American Sikh Council (ASC) exhibits at the American Legion National Convention Aug 27 – 31, 2021

Surinder Kaur and Ravsehaj Singh with a veteran

The American Sikh Council (ASC) led and participated in the American Legion Convention held at the Phoenix Convention Center attended by over 8,000 veterans from across the nation.

This is part of an ASC led ongoing national initiative called, ‘educate the educators’. Volunteers from Guru Nanak Dwara, Gurdwara Nishkam Sewa and others local Sikh Americans graciously stepped up to help at the exhibit make the five-day event a great success.

There were over 100 booths exhibiting various products and services with many non-profits, but mostly catering to the veterans.

This is the second time ASC has put up a Sikh exhibit at this particular convention. The ASC exhibit was focused on the hundreds of thousands of (Sikh) veterans who served in World War I and II. The exceptional history of Sikh American veterans is completely missing from the ‘war history in America’! ASC has worked for the last few years to change the current narrative and it is starting to make an impact on the national conscience, so that not just all veterans but the public at large is made aware of the phenomenal contributions made by the ‘turbaned Sikhs’ over the last 100+ years towards freedom, peace and liberty in the free world.

Veterans at the ASC exhibit

Satinderpal Singh, Surinder Kaur, Hargun Singh, Gurjot Singh, Ravsehaj Singh, Fateh Singh, Adi Singh, Harjit Singh a teacher, Pawitter Singh, Ramanjit Kaur, Rajinder Singh, Jasbir Singh, Rana Singh, Harjit Singh, Devinder Singh and Kavneet Singh interacted, discussed and disseminated literature to the veterans for five days.  All the volunteers answered questions, while conversing on various issues from bullying to our history in America, while giving them multiple brochures about the, ‘Bullying of Sikh American Children’, ‘History of Sikh Americans’, ‘Sikhs and Scouts’, ’The Sikh Turban’, ‘Sustained Sikh Genocide 1984-1998’, ‘The Battle of Saragarhi’, ‘Sikhs in World Wars’.  Additionally, several academic books about the Sikhs defending Europe and helping the Allies to win the two great World Wars were also displayed.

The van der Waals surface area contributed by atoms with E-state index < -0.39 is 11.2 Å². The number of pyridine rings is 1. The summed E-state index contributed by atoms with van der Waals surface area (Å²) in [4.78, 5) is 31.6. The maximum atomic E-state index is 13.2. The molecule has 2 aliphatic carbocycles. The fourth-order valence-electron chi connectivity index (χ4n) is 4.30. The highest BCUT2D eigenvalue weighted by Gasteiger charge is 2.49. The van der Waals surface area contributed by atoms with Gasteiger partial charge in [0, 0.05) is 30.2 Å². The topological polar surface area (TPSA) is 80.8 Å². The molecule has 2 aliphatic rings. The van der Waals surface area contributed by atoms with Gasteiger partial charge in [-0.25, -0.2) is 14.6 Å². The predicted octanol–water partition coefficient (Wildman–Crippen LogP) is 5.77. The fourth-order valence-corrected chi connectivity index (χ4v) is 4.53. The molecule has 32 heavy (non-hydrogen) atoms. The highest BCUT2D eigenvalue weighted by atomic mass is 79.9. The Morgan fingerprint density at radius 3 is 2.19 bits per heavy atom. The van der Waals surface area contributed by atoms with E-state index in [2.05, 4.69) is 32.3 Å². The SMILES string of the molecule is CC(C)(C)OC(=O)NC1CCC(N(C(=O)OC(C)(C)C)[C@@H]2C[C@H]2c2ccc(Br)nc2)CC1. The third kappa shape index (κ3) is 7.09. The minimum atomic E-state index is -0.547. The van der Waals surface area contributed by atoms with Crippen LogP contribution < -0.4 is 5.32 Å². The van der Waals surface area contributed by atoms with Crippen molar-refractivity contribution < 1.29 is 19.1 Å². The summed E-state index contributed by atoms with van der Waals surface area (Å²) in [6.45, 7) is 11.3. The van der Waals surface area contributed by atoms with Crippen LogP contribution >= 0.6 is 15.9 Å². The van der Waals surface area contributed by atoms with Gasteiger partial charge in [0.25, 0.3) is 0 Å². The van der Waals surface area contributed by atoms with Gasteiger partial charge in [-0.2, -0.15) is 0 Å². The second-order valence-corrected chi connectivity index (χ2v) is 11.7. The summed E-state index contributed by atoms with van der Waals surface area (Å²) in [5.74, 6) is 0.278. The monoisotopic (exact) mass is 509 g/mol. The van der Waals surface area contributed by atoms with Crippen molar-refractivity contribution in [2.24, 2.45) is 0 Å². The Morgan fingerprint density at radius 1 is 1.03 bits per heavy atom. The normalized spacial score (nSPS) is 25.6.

Satinderpal Singh with attendees

The direct face to face conversations with most of the veterans is an extremely effective way to educate them about the Sikh valor, our values, how they were centuries ahead, yet perfectly aligned with the US constitution. One of America’s founding fathers, Patrick Henry’s stated on March 23, 1775 at a Virginia convention, “Give me liberty, or give me death!” The founder of the Sikh Religion – Guru Nanak Sahib resoundingly stated the same in the late 1400s recorded by him in the sacred Sikh scripture the Guru Granth Sahib and lived his entire life by standing up against all kinds of tyranny.

Rajinder Singh and Hargun Singh with attendees

Some veterans at the convention stopped by at the booth to share their sorrow about the massacre in August 2012 at the Oak Creek Gurdwara in Wisconsin where six innocent Sikh Americans were shot and many injured. Others mentioned their positive interaction with Sikhs elsewhere. But most had sparing or no knowledge at all about the enormous Sikh participation in the many wars in the past 100 plus years. Sikhs have even participated and fought in the US Civil War of 1861-1865. Many were in awe of the scale of sacrifices made by Sikh soldiers to defend Europe, America and freedom, which came at an incredible cost of over 83,000 killed and over 109,000 wounded; all with their turbans intact.

Harjit Singh, Sonia Kaur, Rana Singh and Jasbir Singh with a visitor

The Sikh exhibit was the topic of many evening conversations through the course of the event.

American Sikh Council’s exhibit drew a lot of attention in the convention. Tim McConnell commented, “It is about time that Sikh Americans participated in the convention to change the misconceptions of Sikh Americans by many of us at this event. Thank you for being here with some fantastic literature to educate everyone!”

Some of the veterans happily took pictures to post on social media reaching thousands across the country!

Kavneet Singh with a Vietnam veteran from Colorado

Even though the overall event was a great success, ironically a Vietnam veteran from Colorado stopped by to say hello on Aug 27, the very first day of the convention. A pastor and a wonderful man who genuinely cares for others, requested the volunteers to get a turban tied. He was ecstatic and spent the entire day going about his business wearing a green turban proudly. At around 3:30 pm the same evening while walking outside the convention hall a ‘Caucasian’ man assaulted him by ripping his turban off, tearing it and stomping on it while cursing and abusing him. The shell-shocked veteran finally called the police and the preparator was arrested. These kinds of hate crimes must stop, but unfortunately, they continue to rear their ugly heads continuously, especially due to the very recent terrible casualties of our soldiers by the Taliban.

The American Sikh Council continues to educate the public about the Sikh American experience, because education must be sustained to bring about real understanding, mutual respect and peace among all citizens of this great land. 

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